Thursday, March 9, 2006

Absolute Dreamers

My first acting teacher used to say “There are no absolutes in theatre,” (which in itself is an absolute…). What he meant was that in performance and interpretation there was nothing that could not be considered when forming the character or staging the work and conveying the message of the work: anything goes. He encouraged us to try anything to bring the character to life, even if it seemed completely wrong or outrageous because in the process of exploration we would inevitably discover something that would connect ourselves with the character and it would translate into an effective method of truthfully portraying the intent of the playwright. Of course that didn’t mean that it would necessarily work on stage — this was about the rehearsal process — and there were times when the method didn’t produce the desired results. But the point was that you had to keep an open mind and allow yourself to be challenged by trying anything in order to find what worked. The only caveat he put on it was that it had to be about the role and the vision of the production. If it didn’t contribute to that, it was deemed as selfish and dishonest, and thereby, he noted with a touch of irony, it stopped being theatre and became purely an exercise in self-gratification and that wasn’t what the art was about.

I remember vividly the fear of stepping on stage in that freshman acting class and taking the risk of performing, even if there were, as my teacher said, “no absolutes.” It’s much easier to follow rote direction and do exactly what someone else tells you to do. But it’s a betrayal of the one thing that makes us unique: the ability to reason, to think, to listen to others, and to go beyond the limits of perception. In other words, to dream and to act.

That memory of those first acting classes came back when I read this op-ed piece by Richard Cohen. While Mr. Cohen talks about the culture of intellectual corruption that has emerged from the present administration — giving over to religion and absolutist thought such important scientific areas as stem cell research and “the culture of life” — it seems that the only reason that the president and the neoconservatives have driven this country and the world down certain roads is not because it is good for everybody — the evidence is overwhelmingly against it — but merely to achieve some goals that benefits only themselves and a few others and disregards the lives and fortunes of many others.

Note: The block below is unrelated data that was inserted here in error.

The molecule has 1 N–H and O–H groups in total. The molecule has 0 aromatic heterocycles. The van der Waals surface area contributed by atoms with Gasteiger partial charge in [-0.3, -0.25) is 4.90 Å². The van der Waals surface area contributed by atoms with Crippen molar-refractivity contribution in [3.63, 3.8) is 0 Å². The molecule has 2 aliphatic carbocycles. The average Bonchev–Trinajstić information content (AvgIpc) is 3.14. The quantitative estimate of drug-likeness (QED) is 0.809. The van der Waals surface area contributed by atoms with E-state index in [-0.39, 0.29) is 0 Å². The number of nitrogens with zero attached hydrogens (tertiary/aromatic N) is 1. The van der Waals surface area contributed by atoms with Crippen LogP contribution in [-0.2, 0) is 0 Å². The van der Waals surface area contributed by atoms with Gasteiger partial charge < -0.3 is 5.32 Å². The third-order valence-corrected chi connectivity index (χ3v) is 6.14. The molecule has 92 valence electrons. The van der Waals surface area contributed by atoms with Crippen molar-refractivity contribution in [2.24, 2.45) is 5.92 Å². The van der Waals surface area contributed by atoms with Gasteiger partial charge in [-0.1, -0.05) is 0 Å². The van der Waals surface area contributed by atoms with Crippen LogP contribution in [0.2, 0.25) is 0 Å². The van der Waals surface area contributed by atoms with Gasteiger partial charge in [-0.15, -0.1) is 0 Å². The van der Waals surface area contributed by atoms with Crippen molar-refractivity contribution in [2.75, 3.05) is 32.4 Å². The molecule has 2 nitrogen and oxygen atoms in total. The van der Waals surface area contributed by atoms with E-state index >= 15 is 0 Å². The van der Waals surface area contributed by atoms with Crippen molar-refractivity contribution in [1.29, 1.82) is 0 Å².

The war in Iraq was not about removing an imminent threat to our citizens and our security. It was about picking on a buffoon with a big mouth who had, at one time, put out a contract on the first President Bush. That was a terrible thing to do, but it doesn’t justify the overthrow of a sovereign nation and the sacrifice of the lives of over 2,000 American soldiers. The excuses used to justify the war — WMD’s, collusion with al-Qaeda, sabre-rattling against other countries — are even worse because they are all good reasons to be armed against other countries such as North Korea and Iran, who really do pose a threat to us and their neighbors. Today North Korea is shooting off missiles and Iran is threatening “pain and harm” to the US and proposing the eradication of Israel, yet all they get is “concern” from the White House. These bad guys can shoot off their mouths — and their armaments — because they have seen the American foreign policy wasted on a fool’s errand in Iraq. All because the president and his counselors refused to listen to ideas and reason that was not of their own making or didn’t fall into their narrow vision of their mission. It’s not about doing what’s best for the country — it’s all about promoting their own agenda.

The same is true of their view of the so-called “culture of life.” The country that once led the world in the exploration of science and had an education system that was the envy of the world has been hijacked by mythology and superstition. The idea that we would even consider teaching creation fables on the same level as proven science makes a mockery of the last four hundred years of enlightenment. That a political movement that trumpets the virtue of smaller government and rugged individualism should criminalize the most intimate decision a woman can make or who can get married to whom and base it on absolutist theology is a giant leap backward to the time when women were seen as mere possessions and marriage was about property. It is a complete betrayal of their so-called principles of freedom from the totalitarian reach of “big guvamint.” It isn’t about freedom or even life; it’s about controlling others and, again, promoting their own agenda.

Liberals have long been derided as a disparate collection of idealists, dreamers, and squabblers; intellectuals who stand for everything and therefore stand for nothing. It’s a cute aphorism, but in reality it was the willingness to listen to hundreds of contrary ideas that formed a nation out of a ragtag collection of rebels, anti-government agitators, and religious fanatics who were united by the common goal of finding a way to make an experiment in liberal democracy flourish against a world of absolutes. It’s messy, it’s clumsy, it’s scary, but it works.